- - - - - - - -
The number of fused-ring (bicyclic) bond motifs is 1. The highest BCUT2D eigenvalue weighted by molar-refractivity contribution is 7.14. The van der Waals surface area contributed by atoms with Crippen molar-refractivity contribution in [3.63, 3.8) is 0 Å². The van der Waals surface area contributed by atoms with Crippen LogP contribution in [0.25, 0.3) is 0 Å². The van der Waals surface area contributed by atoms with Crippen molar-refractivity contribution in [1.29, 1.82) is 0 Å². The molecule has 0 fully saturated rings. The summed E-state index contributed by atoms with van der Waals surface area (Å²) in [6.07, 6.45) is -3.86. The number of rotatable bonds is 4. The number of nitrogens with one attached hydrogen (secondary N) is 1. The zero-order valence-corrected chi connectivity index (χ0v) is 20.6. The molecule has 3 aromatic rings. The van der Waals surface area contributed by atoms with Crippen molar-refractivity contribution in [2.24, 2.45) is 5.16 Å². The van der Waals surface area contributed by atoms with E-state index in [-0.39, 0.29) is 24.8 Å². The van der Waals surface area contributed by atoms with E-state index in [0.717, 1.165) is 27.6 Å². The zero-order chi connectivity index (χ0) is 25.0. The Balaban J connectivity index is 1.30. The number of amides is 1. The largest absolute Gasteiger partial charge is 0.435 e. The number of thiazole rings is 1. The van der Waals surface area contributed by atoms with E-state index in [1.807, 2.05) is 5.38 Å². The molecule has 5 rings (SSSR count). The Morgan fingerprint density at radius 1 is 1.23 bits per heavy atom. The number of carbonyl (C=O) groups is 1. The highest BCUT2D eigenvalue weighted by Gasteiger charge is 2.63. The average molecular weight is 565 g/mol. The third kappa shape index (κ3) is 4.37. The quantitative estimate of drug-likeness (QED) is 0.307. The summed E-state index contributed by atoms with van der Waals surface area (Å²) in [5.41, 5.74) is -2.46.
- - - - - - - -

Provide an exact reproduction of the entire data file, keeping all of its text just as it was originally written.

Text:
The number of fused-ring (bicyclic) bond motifs is 1. The highest BCUT2D eigenvalue weighted by molar-refractivity contribution is 7.14. The van der Waals surface area contributed by atoms with Crippen molar-refractivity contribution in [3.63, 3.8) is 0 Å². The van der Waals surface area contributed by atoms with Crippen LogP contribution in [0.25, 0.3) is 0 Å². The van der Waals surface area contributed by atoms with Crippen molar-refractivity contribution in [1.29, 1.82) is 0 Å². The molecule has 0 fully saturated rings. The summed E-state index contributed by atoms with van der Waals surface area (Å²) in [6.07, 6.45) is -3.86. The number of rotatable bonds is 4. The number of nitrogens with one attached hydrogen (secondary N) is 1. The zero-order valence-corrected chi connectivity index (χ0v) is 20.6. The molecule has 3 aromatic rings. The van der Waals surface area contributed by atoms with Crippen molar-refractivity contribution in [2.24, 2.45) is 5.16 Å². The van der Waals surface area contributed by atoms with E-state index in [-0.39, 0.29) is 24.8 Å². The van der Waals surface area contributed by atoms with E-state index in [0.717, 1.165) is 27.6 Å². The zero-order chi connectivity index (χ0) is 25.0. The Balaban J connectivity index is 1.30. The number of amides is 1. The largest absolute Gasteiger partial charge is 0.435 e. The number of thiazole rings is 1. The van der Waals surface area contributed by atoms with E-state index in [1.807, 2.05) is 5.38 Å². The molecule has 5 rings (SSSR count). The Morgan fingerprint density at radius 1 is 1.23 bits per heavy atom. The number of carbonyl (C=O) groups is 1. The highest BCUT2D eigenvalue weighted by Gasteiger charge is 2.63. The average molecular weight is 565 g/mol. The third kappa shape index (κ3) is 4.37. The quantitative estimate of drug-likeness (QED) is 0.307. The summed E-state index contributed by atoms with van der Waals surface area (Å²) in [5.41, 5.74) is -2.46.